The Michigan Engineer News Center

Watchful learning: Early TV leads to online instruction

Among the first to use televised engineering instruction, Michigan is still a leader in online teaching.| Short Read

Michigan Engineering’s Department of Integrative Systems and Design (IS+D) wasn’t formally created until 2013 – but its origins trace to at least the 1960s, beginning with Michigan’s strong emphasis on interdisciplinary education and its long tradition of providing access to students well beyond its campus confines.

IS+D replaced Michigan Interdisciplinary and Professional Engineering (InterPro), which in turn was the successor to the Center for Professional Development (CPD), which was comprised of three separately operated units: Engineering Short Courses, the Conferences and Liaison group of the Institute for Science and Technology (IST), and the Michigan Engineering Television Network (METN).

TV as a Learning Tool

METN (formerly Instructional Television), formed in 1969, used a live microwave video transmission and a two-way West Engineering audio connection to offer courses at various industry sites across southeast Michigan.

When METN’s 1970s popularity waned in the early 1980s as other institutions also started to offer distance learning graduate programs, METN broadened its scope by joining the relatively new consortium of peer engineering schools called the National Technological University (NTU), purchasing a satellite uplink, and offering academic credit-granting courses for NTU.

For a decade or more, Michigan was only offering two or three distance learning courses to as few as 15 to 30 students, primarily at General Motors sites. But in 1995, GM provided support for the development of several new courses, and opportunities with Ford also led to its support of what became and continues to be Michigan Engineering’s masters degree in Automotive Engineering.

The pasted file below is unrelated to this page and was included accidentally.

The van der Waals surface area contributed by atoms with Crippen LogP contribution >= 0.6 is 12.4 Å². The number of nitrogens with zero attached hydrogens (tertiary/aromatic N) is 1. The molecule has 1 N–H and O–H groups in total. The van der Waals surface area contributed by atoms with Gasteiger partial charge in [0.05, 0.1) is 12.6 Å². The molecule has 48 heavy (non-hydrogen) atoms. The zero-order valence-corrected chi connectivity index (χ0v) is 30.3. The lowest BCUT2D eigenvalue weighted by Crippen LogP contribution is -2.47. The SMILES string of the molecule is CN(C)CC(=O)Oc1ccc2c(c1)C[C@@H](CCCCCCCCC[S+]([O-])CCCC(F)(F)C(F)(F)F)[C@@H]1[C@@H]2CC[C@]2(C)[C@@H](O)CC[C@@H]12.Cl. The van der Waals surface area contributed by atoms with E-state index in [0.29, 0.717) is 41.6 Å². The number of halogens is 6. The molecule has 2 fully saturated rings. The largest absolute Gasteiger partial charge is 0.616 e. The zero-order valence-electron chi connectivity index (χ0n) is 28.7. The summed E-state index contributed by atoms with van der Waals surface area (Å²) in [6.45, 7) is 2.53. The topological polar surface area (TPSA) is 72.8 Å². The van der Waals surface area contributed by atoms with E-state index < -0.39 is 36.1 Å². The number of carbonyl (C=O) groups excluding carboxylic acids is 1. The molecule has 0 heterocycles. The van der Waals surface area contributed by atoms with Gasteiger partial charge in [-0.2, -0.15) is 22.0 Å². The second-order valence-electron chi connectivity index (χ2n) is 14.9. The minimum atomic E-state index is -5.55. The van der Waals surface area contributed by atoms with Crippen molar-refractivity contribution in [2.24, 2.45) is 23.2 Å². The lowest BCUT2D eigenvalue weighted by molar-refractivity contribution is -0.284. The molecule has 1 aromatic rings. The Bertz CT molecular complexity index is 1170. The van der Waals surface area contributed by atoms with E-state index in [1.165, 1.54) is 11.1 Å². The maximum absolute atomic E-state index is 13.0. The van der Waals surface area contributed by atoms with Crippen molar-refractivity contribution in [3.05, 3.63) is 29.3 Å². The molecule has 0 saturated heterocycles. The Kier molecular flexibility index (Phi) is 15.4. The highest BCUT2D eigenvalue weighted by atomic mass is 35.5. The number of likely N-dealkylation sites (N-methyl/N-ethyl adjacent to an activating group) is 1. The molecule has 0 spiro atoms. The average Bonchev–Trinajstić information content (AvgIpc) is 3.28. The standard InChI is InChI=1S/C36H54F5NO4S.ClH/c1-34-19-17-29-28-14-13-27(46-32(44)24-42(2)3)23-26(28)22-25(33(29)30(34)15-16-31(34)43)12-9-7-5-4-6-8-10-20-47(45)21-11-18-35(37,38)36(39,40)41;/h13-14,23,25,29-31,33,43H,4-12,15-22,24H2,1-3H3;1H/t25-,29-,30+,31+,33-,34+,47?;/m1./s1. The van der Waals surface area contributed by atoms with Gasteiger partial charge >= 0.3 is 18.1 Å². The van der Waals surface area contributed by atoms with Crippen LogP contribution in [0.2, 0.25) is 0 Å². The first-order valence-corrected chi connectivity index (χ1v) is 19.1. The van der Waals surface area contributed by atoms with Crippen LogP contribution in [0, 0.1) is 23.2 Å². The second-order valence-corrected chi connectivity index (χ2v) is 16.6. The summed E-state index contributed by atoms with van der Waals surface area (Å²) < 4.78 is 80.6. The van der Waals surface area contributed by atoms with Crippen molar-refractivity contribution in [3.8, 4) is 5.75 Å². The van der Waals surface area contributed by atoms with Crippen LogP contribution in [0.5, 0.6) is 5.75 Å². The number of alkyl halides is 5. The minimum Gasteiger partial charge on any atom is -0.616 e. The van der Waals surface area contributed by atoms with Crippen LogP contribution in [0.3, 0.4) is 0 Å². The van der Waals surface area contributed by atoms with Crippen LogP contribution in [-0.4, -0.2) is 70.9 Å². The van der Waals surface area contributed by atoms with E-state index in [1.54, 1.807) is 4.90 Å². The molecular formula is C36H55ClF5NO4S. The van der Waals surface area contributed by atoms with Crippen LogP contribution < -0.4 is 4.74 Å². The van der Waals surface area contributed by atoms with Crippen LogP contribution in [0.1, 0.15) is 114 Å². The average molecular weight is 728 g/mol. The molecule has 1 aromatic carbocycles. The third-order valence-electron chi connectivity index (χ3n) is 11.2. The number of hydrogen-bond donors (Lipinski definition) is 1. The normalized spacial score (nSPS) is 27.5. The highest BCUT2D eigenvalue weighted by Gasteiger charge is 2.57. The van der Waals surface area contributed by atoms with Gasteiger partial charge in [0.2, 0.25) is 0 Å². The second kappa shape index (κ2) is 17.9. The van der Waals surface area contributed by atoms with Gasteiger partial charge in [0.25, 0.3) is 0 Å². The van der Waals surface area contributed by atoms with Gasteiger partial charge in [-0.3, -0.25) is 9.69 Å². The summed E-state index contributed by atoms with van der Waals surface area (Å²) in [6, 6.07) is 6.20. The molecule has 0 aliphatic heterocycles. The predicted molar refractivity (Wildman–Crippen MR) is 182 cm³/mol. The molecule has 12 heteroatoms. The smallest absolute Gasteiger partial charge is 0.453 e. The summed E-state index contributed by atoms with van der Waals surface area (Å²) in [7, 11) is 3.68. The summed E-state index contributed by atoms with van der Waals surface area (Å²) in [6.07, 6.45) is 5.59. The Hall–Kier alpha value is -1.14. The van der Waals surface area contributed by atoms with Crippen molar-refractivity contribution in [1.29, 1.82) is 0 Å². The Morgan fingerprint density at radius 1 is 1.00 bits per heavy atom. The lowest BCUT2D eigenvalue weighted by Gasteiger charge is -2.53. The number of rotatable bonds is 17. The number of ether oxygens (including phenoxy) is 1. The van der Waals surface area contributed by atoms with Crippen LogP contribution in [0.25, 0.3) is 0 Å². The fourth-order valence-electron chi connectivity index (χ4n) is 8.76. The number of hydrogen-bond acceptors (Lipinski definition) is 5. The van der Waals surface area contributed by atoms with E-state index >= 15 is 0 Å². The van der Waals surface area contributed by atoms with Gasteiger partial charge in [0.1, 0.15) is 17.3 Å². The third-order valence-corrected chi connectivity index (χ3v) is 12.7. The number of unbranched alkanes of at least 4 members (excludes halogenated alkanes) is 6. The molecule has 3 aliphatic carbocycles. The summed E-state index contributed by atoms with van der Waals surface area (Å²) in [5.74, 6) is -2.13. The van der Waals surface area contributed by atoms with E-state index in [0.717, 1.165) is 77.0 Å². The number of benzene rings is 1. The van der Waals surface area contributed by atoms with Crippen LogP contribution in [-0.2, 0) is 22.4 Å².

The Tradition Extended

From television-based Big 3 graduate courses to online instruction (first offered in collaboration with the National Partnership for Advanced Computational Infrastructure), Michigan has led the way in offering distance learning opportunities in interdisciplinary and professional education; short courses and conferences through the CPD; video lecture capture and online delivery technologies; and specialized manufacturing education and training programs.

More recently ISD has become a pioneer in the development and delivery of “Online by Design” instruction, with courses developed and delivered to optimize digital education for students both on and off campus. Among the six masters programs currently available through ISD, four of them offer “same as on campus”online degrees.

Portrait of Brad Whitehouse

Contact

Brad Whitehouse
Editor for Alumni Communications

Michigan Engineering
Communications & Marketing

(734) 647-7089

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